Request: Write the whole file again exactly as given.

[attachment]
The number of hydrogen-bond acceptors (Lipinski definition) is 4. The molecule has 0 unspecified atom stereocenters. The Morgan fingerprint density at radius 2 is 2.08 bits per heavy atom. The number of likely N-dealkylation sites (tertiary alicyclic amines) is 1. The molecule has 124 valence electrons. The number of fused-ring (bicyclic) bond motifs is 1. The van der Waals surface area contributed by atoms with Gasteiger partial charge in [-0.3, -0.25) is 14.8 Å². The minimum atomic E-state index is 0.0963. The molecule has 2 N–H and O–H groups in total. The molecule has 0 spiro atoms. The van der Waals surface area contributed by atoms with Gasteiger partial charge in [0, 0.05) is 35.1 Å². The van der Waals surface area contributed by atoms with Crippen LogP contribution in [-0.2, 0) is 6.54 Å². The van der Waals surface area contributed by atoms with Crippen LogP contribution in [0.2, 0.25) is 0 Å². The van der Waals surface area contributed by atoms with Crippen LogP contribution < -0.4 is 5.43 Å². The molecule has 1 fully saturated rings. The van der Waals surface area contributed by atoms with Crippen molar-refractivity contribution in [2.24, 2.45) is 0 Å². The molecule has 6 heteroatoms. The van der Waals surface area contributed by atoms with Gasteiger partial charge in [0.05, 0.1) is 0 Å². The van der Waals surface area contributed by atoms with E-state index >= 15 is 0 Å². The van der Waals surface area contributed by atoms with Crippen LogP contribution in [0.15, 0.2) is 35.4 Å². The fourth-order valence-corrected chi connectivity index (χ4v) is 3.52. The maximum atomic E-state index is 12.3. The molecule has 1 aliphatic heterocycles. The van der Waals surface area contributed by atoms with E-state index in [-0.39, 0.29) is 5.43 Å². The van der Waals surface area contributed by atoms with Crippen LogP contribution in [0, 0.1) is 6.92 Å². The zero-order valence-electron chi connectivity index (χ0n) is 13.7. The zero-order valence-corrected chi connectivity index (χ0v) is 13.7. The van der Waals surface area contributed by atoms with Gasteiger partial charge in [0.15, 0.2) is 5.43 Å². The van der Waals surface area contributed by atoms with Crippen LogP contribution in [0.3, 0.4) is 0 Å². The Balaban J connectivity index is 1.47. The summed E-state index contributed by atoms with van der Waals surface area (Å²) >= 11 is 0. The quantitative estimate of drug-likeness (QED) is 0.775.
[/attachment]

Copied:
The number of hydrogen-bond acceptors (Lipinski definition) is 4. The molecule has 0 unspecified atom stereocenters. The Morgan fingerprint density at radius 2 is 2.08 bits per heavy atom. The number of likely N-dealkylation sites (tertiary alicyclic amines) is 1. The molecule has 124 valence electrons. The number of fused-ring (bicyclic) bond motifs is 1. The van der Waals surface area contributed by atoms with Gasteiger partial charge in [-0.3, -0.25) is 14.8 Å². The minimum atomic E-state index is 0.0963. The molecule has 2 N–H and O–H groups in total. The molecule has 0 spiro atoms. The van der Waals surface area contributed by atoms with Gasteiger partial charge in [0, 0.05) is 35.1 Å². The van der Waals surface area contributed by atoms with Crippen LogP contribution in [-0.2, 0) is 6.54 Å². The van der Waals surface area contributed by atoms with Crippen LogP contribution in [0.2, 0.25) is 0 Å². The van der Waals surface area contributed by atoms with Crippen LogP contribution < -0.4 is 5.43 Å². The molecule has 1 fully saturated rings. The van der Waals surface area contributed by atoms with Crippen molar-refractivity contribution in [2.24, 2.45) is 0 Å². The molecule has 6 heteroatoms. The van der Waals surface area contributed by atoms with Gasteiger partial charge in [0.05, 0.1) is 0 Å². The van der Waals surface area contributed by atoms with E-state index >= 15 is 0 Å². The van der Waals surface area contributed by atoms with Crippen LogP contribution in [0.15, 0.2) is 35.4 Å². The fourth-order valence-corrected chi connectivity index (χ4v) is 3.52. The maximum atomic E-state index is 12.3. The molecule has 1 aliphatic heterocycles. The van der Waals surface area contributed by atoms with E-state index in [-0.39, 0.29) is 5.43 Å². The van der Waals surface area contributed by atoms with Crippen LogP contribution in [0, 0.1) is 6.92 Å². The zero-order valence-electron chi connectivity index (χ0n) is 13.7. The zero-order valence-corrected chi connectivity index (χ0v) is 13.7. The van der Waals surface area contributed by atoms with Gasteiger partial charge in [0.15, 0.2) is 5.43 Å². The van der Waals surface area contributed by atoms with Crippen LogP contribution in [0.3, 0.4) is 0 Å². The Balaban J connectivity index is 1.47. The summed E-state index contributed by atoms with van der Waals surface area (Å²) >= 11 is 0. The quantitative estimate of drug-likeness (QED) is 0.775.